Underground Railroad quilt donated to Rosa Parks Museum

Posted: Tuesday, 29 June 2010

MONTGOMERY—A quilt replicating designs said to have been used to send coded messages to slaves escaping along the Underground Railroad has been donated to the permanent collection at Troy University’s Rosa Parks Museum.

Dorothy Logan of Harrisonburg, VA, said the story of the Underground Railroad, and the strength and character of Harriet Tubman inspired her to create the quilt. Its design is based on those in the book “Underground Railroad Sampler.”

“The ‘Underground Railroad Sampler’ provided a means for me to transform my stitches into prayers for action: that injustice today might be brought to justice, bondage to freedom and disrespect to respect,” Logan said.

The quilt was presented to the museum on Wednesday, June 23.

The quilt’s blocks recreate the symbols that are said to have been used to send hidden messages to slaves attempting to escape to the North.

“With every stitch I felt such a connection to the past,” Logan said. “I felt like this quilt just had to go someplace.”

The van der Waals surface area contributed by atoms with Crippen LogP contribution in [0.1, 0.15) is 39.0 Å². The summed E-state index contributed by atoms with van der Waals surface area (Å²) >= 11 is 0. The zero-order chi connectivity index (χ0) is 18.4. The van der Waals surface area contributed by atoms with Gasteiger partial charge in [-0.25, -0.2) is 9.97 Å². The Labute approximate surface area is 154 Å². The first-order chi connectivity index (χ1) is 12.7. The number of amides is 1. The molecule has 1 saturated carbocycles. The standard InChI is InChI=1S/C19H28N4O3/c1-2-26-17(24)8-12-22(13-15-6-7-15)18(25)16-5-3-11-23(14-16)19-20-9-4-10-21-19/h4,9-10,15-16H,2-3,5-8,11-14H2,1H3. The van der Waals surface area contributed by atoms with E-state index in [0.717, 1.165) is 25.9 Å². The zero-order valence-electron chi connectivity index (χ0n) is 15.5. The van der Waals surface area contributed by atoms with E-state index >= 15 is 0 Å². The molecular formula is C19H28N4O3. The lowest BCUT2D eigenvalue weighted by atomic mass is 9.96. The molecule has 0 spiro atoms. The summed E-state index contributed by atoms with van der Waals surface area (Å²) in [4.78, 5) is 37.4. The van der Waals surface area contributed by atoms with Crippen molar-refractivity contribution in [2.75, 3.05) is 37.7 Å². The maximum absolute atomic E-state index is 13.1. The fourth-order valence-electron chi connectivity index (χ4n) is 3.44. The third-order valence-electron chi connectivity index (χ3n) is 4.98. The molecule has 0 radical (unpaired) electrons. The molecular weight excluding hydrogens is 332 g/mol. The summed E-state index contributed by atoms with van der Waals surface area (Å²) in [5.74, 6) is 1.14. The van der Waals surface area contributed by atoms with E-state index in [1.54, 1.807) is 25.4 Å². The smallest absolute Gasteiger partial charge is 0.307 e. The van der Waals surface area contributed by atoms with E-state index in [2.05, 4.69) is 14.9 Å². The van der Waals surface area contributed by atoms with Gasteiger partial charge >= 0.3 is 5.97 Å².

She contacted the Rosa Parks Museum because she felt the quilt was a fitting tribute as well to the strength and character of Rosa Parks. The quilt is dedicated to the memory of Tubman, Parks and Ozella McDaniel Williams, the Charleston, S.C., quilter whose oral history of the Underground Railroad quilts is recorded in the book “Hidden in Plain View.”

“The three women I honor in this story quilt … carried the meaning, comfort and strength of inheritance embedded in quilts in their bones,” Logan said.

Logan, who calls herself an “intermediate” quilter, has completed more than a dozen quilts many of which have been donated to charitable causes. She is retired form the insurance industry and is an active member of Park View Mennonite Church in Harrisonburg.

Underground Railroad

Dorothy Logan, left, of Harrisonburg, VA, and Georgette Norman, director of the Troy University’s Rosa Parks Museum display an Underground Railroad quilt that Logan donated to the museum’s permanent collection on Wednesday, June 23. The quilt recreates the symbols said to have been used to send coded messages to slaves escaping to the North. (TROY photo/Matt Clower).